April 28, 2010 // Local

Bishop Rhoades makes pastoral visit to Bishop Dwenger

Bishop Kevin C. Rhoades celebrates Mass at a pastoral visit to Bishop Dwenger High School on April 19.

By Mary Kinder

FORT WAYNE — It was Monday morning at Bishop Dwenger High School, but not a typical one. In the parking lot, a few students stood in a small huddle, anxiously waiting. Inside, a somewhat loud throng of students made their way through the hallways, happy to be relieved of the routine of classrooms. But, as they rounded the corner to the large gymnasium, the mood shifted. The students became silent and reverent. As they quietly filed into chairs arranged on the gym floor or took their seats on the bleachers, the students looked around, waiting for the guest who made this day special — Bishop Kevin C. Rhoades.

It was the bishop’s first official visit to the Fort Wayne Catholic high school since being installed as the bishop of the Fort Wayne-South Bend Diocese in January. The students and faculty worked hard to make sure they made a good first impression. Red and yellow tulips adorned the altar. The school’s orchestra and choir stood waiting for their cue. Parents and visitors joined the student body— all in anticipation of celebrating Mass with Bishop Rhoades.

As the music began and Bishop Rhoades entered the gym, everything seamlessly fell into place and Mass began.

In his homily, Bishop Rhoades took the opportunity to tell the students a bit about himself and his background. He then took note of the high school’s nickname — the Saints — and said he liked that the name serves as a constant reminder that we are all called to be saints. He said this call to holiness is one of the reasons Catholic schools exist.
While giving further explanation of the morning’s readings, which focused on St. Stephen, Bishop Rhoades reminded those in attendance that this particular day marked the fifth anniversary of Pope Benedict XVI’s election. He used the anniversary to briefly touch on the current challenges facing the pope.

He said the story of St. Stephen, who was falsely accused of blasphemy by enemies of the Church, reminded him of the recent criticisms of Pope Benedict. Bishop Rhoades attested that, “No one has fought harder against the terrible crime of child abuse than Pope Benedict.” He then questioned the motives of those attacking the pope, saying they may have another agenda against the Church.

Bishop Rhoades spoke of the power of Catholic education, saying the students have received the opportunity to live their faith while in high school. But, he acknowledged that it’s not always easy to be a true Catholic believer in today’s culture and warned students that they may face subtle forms of persecution as they move onto college. He reminded the students that all of us are called to bear witness to Christ and told them they shouldn’t be afraid to speak the truth. He said they shouldn’t worry about popularity but about their ultimate destiny. Bishop Rhoades challenged Dwenger students to “stand up for what is right and holy.” He finished his homily with a prayer for them, “to be good, faithful and holy witnesses of Jesus Christ in this community.”

Following Mass, Bishop Rhoades accepted gifts from the school, including a shirt from the Saints for Life, the school’s pro-life group. Saints for Life has been active in the pro-life movement, with several members recently joining Bishop Rhoades and Bishop-emeritus John M. D’Arcy for the national march in Washington, D.C., in January.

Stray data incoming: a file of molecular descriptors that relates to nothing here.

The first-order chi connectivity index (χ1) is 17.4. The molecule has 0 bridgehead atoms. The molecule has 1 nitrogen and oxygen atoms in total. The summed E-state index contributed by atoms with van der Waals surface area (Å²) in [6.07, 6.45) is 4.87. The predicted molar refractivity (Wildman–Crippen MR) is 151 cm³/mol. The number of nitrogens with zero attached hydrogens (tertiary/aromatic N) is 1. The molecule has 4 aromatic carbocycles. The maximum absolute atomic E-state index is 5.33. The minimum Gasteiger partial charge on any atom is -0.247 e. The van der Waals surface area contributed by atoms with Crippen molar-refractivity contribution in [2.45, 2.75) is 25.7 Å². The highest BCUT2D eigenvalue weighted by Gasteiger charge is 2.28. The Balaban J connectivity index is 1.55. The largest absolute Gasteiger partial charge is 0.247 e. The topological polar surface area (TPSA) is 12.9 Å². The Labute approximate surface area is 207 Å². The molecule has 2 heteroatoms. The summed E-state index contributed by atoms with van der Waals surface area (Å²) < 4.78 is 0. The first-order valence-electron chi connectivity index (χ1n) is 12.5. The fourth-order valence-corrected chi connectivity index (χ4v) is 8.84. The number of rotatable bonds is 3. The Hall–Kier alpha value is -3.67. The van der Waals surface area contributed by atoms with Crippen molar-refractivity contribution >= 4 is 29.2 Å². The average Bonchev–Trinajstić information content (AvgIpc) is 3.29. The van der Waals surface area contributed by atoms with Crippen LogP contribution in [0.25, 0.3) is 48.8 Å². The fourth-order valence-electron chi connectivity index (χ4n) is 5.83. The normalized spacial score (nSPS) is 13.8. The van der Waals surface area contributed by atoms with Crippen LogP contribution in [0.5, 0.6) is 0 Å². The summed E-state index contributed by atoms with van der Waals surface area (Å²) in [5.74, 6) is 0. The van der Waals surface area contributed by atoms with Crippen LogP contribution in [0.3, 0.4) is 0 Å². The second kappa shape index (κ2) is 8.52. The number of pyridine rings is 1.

As the students returned to class, Bishop Rhoades was given a tour of the school by Principal Fred Tone. Bishop Rhoades visited several classrooms, including a fourth-year Spanish class taught by Maryellen Wright. The bishop addressed the students in Spanish, a language he learned while working with the Hispanic community in Harrisburg.
In each classroom he visited, the bishop took time to talk with individual students. He was very interested in what they had to say and their plans for the future. In more than one classroom, he asked each student where they were going to college. The students seemed equally at ease around Bishop Rhoades, easily asking questions and sharing plans.

Bishop Rhoades was impressed with the breadth of the syllabus in the honors-level theology class, “Great Catholic Thinkers” taught by Melissa Wheeler. In honor of his visit, the group was reading a speech given by Bishop Rhoades in 2007. He immediately recognized the work, but said he would put himself last of the list of Catholic thinkers the class studied. The students and Bishop Rhoades spent the next several minutes discussing who and what they were studying.

When St. Francis of Assisi was mentioned, Bishop Rhoades told the class about the group of Franciscan friars he brought with him to Indiana. Formed under Bishop Rhoades, the Franciscan Brothers Minor faithfully follow the Rule of 1223, living just as the saint did in the 13th century. The bishop suggested the Franciscans as possible future guest speakers for the class.

After visits to more classrooms, Bishop Rhoades joined a group of students for lunch. Seated at the table with the bishop were members of student government and campus ministers. Again, they all seemed excited to talk to the bishop and completely at ease with him.

When asked what he thought of their school, Bishop Rhoades was quick to answer, “very impressed!”

He smiled and added, “The students are great and seem excited about their Catholic faith. Our mission of Catholic education is being fulfilled.”

For more photos from Bishop Rhoades’ visit to BD visit the photo gallery.

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